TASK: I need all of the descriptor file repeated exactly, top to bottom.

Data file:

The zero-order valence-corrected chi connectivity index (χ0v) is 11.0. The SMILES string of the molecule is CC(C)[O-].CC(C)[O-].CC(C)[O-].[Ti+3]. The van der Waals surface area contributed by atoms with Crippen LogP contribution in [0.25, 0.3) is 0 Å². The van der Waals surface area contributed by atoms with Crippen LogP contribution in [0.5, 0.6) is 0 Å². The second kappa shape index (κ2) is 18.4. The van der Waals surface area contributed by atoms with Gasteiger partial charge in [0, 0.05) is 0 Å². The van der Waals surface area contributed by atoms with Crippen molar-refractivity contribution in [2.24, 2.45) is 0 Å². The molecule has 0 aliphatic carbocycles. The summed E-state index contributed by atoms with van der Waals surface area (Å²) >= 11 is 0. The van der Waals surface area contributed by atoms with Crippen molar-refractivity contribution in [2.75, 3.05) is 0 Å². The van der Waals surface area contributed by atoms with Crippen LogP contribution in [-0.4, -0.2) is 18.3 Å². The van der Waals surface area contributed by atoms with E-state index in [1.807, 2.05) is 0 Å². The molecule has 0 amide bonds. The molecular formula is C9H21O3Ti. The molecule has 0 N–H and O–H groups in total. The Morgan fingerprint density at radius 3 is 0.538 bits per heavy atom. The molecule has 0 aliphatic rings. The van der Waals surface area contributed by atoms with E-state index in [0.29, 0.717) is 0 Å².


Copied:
The zero-order valence-corrected chi connectivity index (χ0v) is 11.0. The SMILES string of the molecule is CC(C)[O-].CC(C)[O-].CC(C)[O-].[Ti+3]. The van der Waals surface area contributed by atoms with Crippen LogP contribution in [0.25, 0.3) is 0 Å². The van der Waals surface area contributed by atoms with Crippen LogP contribution in [0.5, 0.6) is 0 Å². The second kappa shape index (κ2) is 18.4. The van der Waals surface area contributed by atoms with Gasteiger partial charge in [0, 0.05) is 0 Å². The van der Waals surface area contributed by atoms with Crippen molar-refractivity contribution in [2.24, 2.45) is 0 Å². The molecule has 0 aliphatic carbocycles. The summed E-state index contributed by atoms with van der Waals surface area (Å²) >= 11 is 0. The van der Waals surface area contributed by atoms with Crippen molar-refractivity contribution in [2.75, 3.05) is 0 Å². The van der Waals surface area contributed by atoms with Crippen LogP contribution in [-0.4, -0.2) is 18.3 Å². The van der Waals surface area contributed by atoms with E-state index in [1.807, 2.05) is 0 Å². The molecule has 0 amide bonds. The molecular formula is C9H21O3Ti. The molecule has 0 N–H and O–H groups in total. The Morgan fingerprint density at radius 3 is 0.538 bits per heavy atom. The molecule has 0 aliphatic rings. The van der Waals surface area contributed by atoms with E-state index in [0.29, 0.717) is 0 Å².